Erik Erikson, a Psychologist, developed one of the most popular theories of development (Cherry, 2018). Erik's psychosocial theory has eight distinct stages. Six of the eight stages are undergone during childhood while the remaining 3 during adulthood (McLeod, 2018).
Erikson's theory was founded on psychosocial development rather than psychosexual development (Cherry, 2018). Erik argues that an individual's personality develops in a predetermined manner and that each stage is an advancement of the previous one, a principle he calls the Epigenetic principle (McLeod, 2018). Erik adds that in each stage a person experiences an element of psychological crisis. The psychological crisis may have a positive or negative impact on personality development. Erikson stresses of the psychosocial nature of the crises. He says that the crises involve both personal needs and the needs of the society (Erikson, 1963).
The eight stages in Erikson theory are as follows (McLeod, 2018):
|Stage||Psychosocial crisis||Basic Virtue||Age|
|1||Trust vs. mistrust||Hope||0-1.5|
|2||Autonomy vs. Shame||Will||1.5-3|
|3||Initiative vs. Guilt||Purpose||3-5|
|4||Industry vs. Inferiority||Competency||5-18|
|5||Identity vs. Role Confusion||Fidelity||12-18|
|6||Intimacy vs. Isolation||Love||18-40|
|7||Generativity vs. Stagnation||Care||40-65|
|8||Ego Integrity vs. Despair||Wisdom||65+|
1. Trust vs. Mistrust
This is one of the most fundamental stages of psychosocial development. It involves the period between birth and about one year after birth. During this period, the child learns that the caregivers and therefore adults should be trusted. This largely depends on the ability of the parents to meet the child's needs for survival.
Erikson argues because the child is dependent on the caregivers, they should help the child develop trust. The child should the world as a safe place. If the parents or caregivers are not responsible enough, say the child does not get the basic needs; the child is likely to develop a sense of mistrust. Mistrust is likely to lead to anxiety, fear and a feeling of being insecure. The child argues the basic virtue of hope upon successful completion of this stage (McLeod, 2018). Should any crisis a come at a later stage, the basic virtue of hope will help them believe that they will receive help from the world.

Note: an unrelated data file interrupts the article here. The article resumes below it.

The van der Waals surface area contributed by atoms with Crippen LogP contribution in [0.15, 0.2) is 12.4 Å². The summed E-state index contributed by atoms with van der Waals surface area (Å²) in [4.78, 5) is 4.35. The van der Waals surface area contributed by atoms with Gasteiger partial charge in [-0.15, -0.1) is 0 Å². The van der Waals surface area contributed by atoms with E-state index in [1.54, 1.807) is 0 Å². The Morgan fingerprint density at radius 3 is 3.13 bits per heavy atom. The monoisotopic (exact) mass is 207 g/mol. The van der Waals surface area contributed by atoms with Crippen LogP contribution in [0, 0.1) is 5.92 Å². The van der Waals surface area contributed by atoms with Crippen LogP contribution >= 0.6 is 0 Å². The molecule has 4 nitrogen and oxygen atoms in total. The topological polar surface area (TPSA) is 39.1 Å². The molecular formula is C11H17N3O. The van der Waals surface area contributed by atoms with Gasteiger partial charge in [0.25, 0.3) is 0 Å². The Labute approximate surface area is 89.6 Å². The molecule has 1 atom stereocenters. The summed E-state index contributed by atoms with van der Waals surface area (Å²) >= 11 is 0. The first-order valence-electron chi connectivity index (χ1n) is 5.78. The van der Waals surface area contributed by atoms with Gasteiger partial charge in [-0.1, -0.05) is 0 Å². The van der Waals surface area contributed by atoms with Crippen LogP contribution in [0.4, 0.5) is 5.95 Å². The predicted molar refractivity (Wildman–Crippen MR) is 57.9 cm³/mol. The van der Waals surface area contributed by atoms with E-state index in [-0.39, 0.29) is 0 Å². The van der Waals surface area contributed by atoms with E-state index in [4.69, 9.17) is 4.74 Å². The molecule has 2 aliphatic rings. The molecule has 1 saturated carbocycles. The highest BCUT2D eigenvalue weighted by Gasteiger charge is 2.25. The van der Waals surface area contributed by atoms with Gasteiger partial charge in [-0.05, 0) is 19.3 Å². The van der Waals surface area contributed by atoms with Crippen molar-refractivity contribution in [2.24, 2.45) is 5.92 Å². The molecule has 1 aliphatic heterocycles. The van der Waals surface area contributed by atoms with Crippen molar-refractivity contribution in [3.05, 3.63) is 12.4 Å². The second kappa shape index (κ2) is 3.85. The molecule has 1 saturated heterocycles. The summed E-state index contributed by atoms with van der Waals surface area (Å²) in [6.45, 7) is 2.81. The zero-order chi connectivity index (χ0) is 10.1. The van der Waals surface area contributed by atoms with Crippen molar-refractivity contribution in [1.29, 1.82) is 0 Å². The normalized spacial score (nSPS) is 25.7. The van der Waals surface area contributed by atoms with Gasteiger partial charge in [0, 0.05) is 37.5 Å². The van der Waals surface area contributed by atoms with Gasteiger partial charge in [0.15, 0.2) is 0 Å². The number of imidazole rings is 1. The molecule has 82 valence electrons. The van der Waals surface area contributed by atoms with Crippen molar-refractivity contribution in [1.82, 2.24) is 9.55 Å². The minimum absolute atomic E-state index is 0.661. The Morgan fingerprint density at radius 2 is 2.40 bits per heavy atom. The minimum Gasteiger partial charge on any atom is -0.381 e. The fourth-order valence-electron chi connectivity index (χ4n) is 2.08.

2. Autonomy vs. Shame
This is the second stage of this theory and takes place in early childhood (between 1.5-3 years). In this stage, the child learns to be independent. They learn that at least their actions can bring them results. Erik posits the at it is important that children are allowed to explore their potential at this stage. The parents must allow the child to do things without support. The child should not be criticized for any failure. Here, we want to implant an element of self-control while retaining their self-esteem. The child acquires the virtue of WILL upon successful completion of the stage.
3. Initiative vs. Guilt
When children get to a preschool age (3-6years old), they assert their control over their environment and also become a initiative. Bee (19) describes this stage as a period during which the child will be very vigorous in actions and behavior. Here, the child will constantly be in interactions with other children, and will also be engaging in different plays at school. The plays are important in helping the child identify his or her skill. With time, the child will develop the ability, and the confidence to plan and initiate activities. If the child is motivated or encouraged, he is likely to acquire a sense of being initiative. If the encouragement part fails, then the child may develop a sense of guilt. The child acquires the virtue of purpose on successful completion of this page. Otherwise, failure to complete this stage results in unhealthy personality.